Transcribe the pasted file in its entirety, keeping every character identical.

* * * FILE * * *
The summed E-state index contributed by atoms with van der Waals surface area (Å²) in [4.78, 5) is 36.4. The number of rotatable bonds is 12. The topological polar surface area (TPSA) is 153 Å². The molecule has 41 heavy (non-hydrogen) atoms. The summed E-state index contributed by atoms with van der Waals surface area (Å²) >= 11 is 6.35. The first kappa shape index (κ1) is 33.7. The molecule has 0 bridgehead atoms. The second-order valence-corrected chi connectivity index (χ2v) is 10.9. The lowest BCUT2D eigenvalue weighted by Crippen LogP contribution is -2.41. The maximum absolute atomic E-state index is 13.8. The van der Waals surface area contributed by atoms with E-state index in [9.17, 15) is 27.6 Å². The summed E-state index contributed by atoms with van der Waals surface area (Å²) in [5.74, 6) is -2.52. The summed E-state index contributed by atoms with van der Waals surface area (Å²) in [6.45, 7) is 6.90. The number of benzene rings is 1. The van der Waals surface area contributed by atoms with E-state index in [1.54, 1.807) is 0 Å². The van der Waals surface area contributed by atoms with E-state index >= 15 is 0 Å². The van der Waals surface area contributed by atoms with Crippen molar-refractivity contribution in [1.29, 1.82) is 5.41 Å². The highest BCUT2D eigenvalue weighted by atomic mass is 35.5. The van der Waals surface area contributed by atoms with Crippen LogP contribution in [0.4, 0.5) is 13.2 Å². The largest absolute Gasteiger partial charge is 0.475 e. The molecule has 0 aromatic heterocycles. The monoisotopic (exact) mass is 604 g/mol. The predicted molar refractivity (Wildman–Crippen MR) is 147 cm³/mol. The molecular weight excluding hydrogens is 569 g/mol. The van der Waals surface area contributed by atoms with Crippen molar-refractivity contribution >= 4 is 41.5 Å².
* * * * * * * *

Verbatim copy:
The summed E-state index contributed by atoms with van der Waals surface area (Å²) in [4.78, 5) is 36.4. The number of rotatable bonds is 12. The topological polar surface area (TPSA) is 153 Å². The molecule has 41 heavy (non-hydrogen) atoms. The summed E-state index contributed by atoms with van der Waals surface area (Å²) >= 11 is 6.35. The first kappa shape index (κ1) is 33.7. The molecule has 0 bridgehead atoms. The second-order valence-corrected chi connectivity index (χ2v) is 10.9. The lowest BCUT2D eigenvalue weighted by Crippen LogP contribution is -2.41. The maximum absolute atomic E-state index is 13.8. The van der Waals surface area contributed by atoms with E-state index in [9.17, 15) is 27.6 Å². The summed E-state index contributed by atoms with van der Waals surface area (Å²) in [5.74, 6) is -2.52. The summed E-state index contributed by atoms with van der Waals surface area (Å²) in [6.45, 7) is 6.90. The number of benzene rings is 1. The van der Waals surface area contributed by atoms with E-state index in [1.54, 1.807) is 0 Å². The van der Waals surface area contributed by atoms with E-state index >= 15 is 0 Å². The van der Waals surface area contributed by atoms with Crippen molar-refractivity contribution in [1.29, 1.82) is 5.41 Å². The highest BCUT2D eigenvalue weighted by atomic mass is 35.5. The van der Waals surface area contributed by atoms with Crippen LogP contribution in [0.4, 0.5) is 13.2 Å². The largest absolute Gasteiger partial charge is 0.475 e. The molecule has 0 aromatic heterocycles. The monoisotopic (exact) mass is 604 g/mol. The predicted molar refractivity (Wildman–Crippen MR) is 147 cm³/mol. The molecular weight excluding hydrogens is 569 g/mol. The van der Waals surface area contributed by atoms with Crippen molar-refractivity contribution >= 4 is 41.5 Å².